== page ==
Pinson et al v. 45 Development, LLC et al
MEMORANDUM OPINION AND ORDER. Motions DENIED as set out in the opinion and order. Refer to order regarding refiling motions per court requirements no later than Wednesday, August 28, 2013 and response deadlines thereto. Signed by Honorable P. K. Holmes, III on August 23, 2013. (jas)
IN THE UNITED STATES DISTRICT COURT
WESTERN DISTRICT OF ARKANSAS
FORT SMITH DIVISION
CURTIS PINSON and CRISTI PINSON,
Individually and as Husband and Wife
Case No. 2:12-CV-02160
45 DEVELOPMENT, LLC; CITI TRENDS, INC.;
CITI TRENDS, INC., d/b/a CITITRENDS; and
BRANDRITE SIGN COMPANY, INC.
MEMORANDUM OPINION AND ORDER
Currently before the Court are Plaintiffs Curtis and Christy Pinson’s (“the Pinsons”) motion
for judgment on the pleadings (Doc. 162) and Defendant Citi Trends, Inc.’s (“Citi Trends”) response
(Doc. 165), the Pinsons’ motion to amend the complaint (Doc. 186), and the Pinsons’ eight separate
motions for partial summary judgment (Docs. 181, 187, 202, 208, 205, 217, 228, and 231).
Judgment on the Pleadings
The Pinsons move for judgment on the pleadings against Citi Trends pursuant to Federal
Rule of Procedure 12(c). In their motion, the Pinsons request entry of judgment in their favor
regarding Citi Trends’s “use of the affirmative defense that either Curtis Pinson or his employer,
Anchor Sign Company, were independent contractors because Citi Trends has not affirmatively
plead [sic] in any of its answers to the complaint(s) that it wished to avail itself to [sic] that defense.”
(Doc. 162, p. 2).
The Pinsons are essentially asking the Court either to strike Citi Trends’ independentcontractor defense to the extent the defense was properly asserted, or to find that Citi Trends failed
to specifically assert this defense in its answer and now should be precluded from asserting the
defense at trial. Either way, the Pinsons’ requests are not properly addressed through a Rule 12(c)
motion for judgment on the pleadings.
“Judgment on the pleadings is appropriate where no material issue of fact remains to be
resolved and the movant is entitled to judgment as a matter of law.” Faibisch v. Univ. of Minn., 304
F.3d 797, 803 (8th Cir. 2002). The “judgment” sought in the Pinsons’ motion addresses the
relevance and applicability of an affirmative defense and will not resolve any of the Pinsons’ legal
claims. Accordingly, the motion is inappropriate and will be DENIED on this basis.
Additionally and alternatively, even if the Pinsons’ motion had been framed properly as a
motion to strike or to preclude Citi Trends’s use of the independent-contractor defense at trial, this
motion would also be denied. The Pinsons argue that Citi Trends should not be permitted to assert
the independent-contractor defense at trial because Citi Trends failed to specifically plead this
defense in its answer to the amended complaint. “Generally, failure to plead an affirmative defense
results in a waiver of that defense.” First Union Nat. Bank v. Pictet Overseas Trust Corp., Ltd., 477
F.3d 616, 622 (8th Cir. 2007). According to the Supreme Court, the pleading requirements of Rule
8(c) requires a party asserting an affirmative defense to provide notice of that defense to the opposing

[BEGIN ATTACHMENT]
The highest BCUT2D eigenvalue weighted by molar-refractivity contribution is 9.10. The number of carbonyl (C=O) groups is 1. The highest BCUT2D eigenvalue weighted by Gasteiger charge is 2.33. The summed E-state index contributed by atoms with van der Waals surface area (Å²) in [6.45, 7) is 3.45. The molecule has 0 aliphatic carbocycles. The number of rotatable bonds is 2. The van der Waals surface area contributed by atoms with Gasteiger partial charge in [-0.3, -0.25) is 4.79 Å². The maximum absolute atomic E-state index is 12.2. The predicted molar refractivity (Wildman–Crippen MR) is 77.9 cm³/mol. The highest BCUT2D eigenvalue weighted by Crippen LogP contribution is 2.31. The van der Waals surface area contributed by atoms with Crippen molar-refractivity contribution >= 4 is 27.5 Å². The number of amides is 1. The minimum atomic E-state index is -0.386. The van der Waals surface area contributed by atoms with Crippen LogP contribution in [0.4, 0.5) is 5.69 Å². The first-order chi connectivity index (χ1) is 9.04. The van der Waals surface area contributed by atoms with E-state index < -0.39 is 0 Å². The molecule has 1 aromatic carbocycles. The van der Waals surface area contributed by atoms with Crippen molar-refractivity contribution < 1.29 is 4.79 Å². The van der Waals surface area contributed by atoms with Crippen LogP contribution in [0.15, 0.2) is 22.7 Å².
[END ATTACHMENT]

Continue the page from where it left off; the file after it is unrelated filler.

party in order to provide that party a sufficient opportunity to rebut the defense. See Blonder-Tongue
Labs., Inc. v. Univ. of Ill. Found., 402 U.S. 313, 350 (1971). However, the Eighth Circuit has
“eschewed a literal interpretation of the Rule that places form over substance, and instead ha[s] held
that when an affirmative defense is raised in the trial court in a manner that does not result in unfair
surprise . . . technical failure to comply with Rule 8(c) is not fatal.” Id. (internal quotations and
Permitting Citi Trends to assert this affirmative defense at trial will not, as the Pinsons
contend, result in unfair surprise or prejudice, as the Pinsons have already anticipated this defense
in their trial preparations and have thoroughly considered its merits, as evidenced in the Pinsons’
motion for judgment on the pleadings, discussed above, and in their sixth motion for partial summary
judgment (Doc. 217), which contains a detailed analysis of the merits of this defense. Therefore, the
Court will not strike or preclude the applicability of this defense at this time.
Motion to Amend Complaint
The Pinsons’ motion to amend the complaint for a fifth time (Doc. 186) was filed on August
18, 2013.1 The final scheduling order in this case provides that “[l]eave to add parties or amend
pleadings must be sought no later than May 10, 2013.” (Doc. 54). Though the Pinsons’ motion to
amend was filed three months after the deadline clearly set forth in the Court’s scheduling order, the
motion failed to explain why it was filed out of time.
Federal Rule of Civil Procedure 15(a)(2) states that leave to amend should be freely given
by the court when justice so requires. The Pinsons contend that amendment is needed in order to
“focus” the complaint, “revise it to reflect newly discovered facts,” and “narrow down and eliminate
certain issues.” None of these reasons are sufficient to justify amendment of the complaint at this
late date, now that discovery has closed and the Court’s deadline for amendment has passed. The
motion to amend is therefore DENIED.
Multiple Motions for Partial Summary Judgment
The Pinsons have filed eight separate motions for partial summary judgment. There can be
no other explanation for filing these motions separately, one after the other over a period of ten days,
In total, the Pinsons have amended their complaint four times during the course of this
litigation, twice as a matter of right and twice with leave of the Court.
than to cause intentional burden, prejudice, and vexation to the responding Defendants. All the
arguments that the Pinsons have made in these eight separate motions could have been asserted in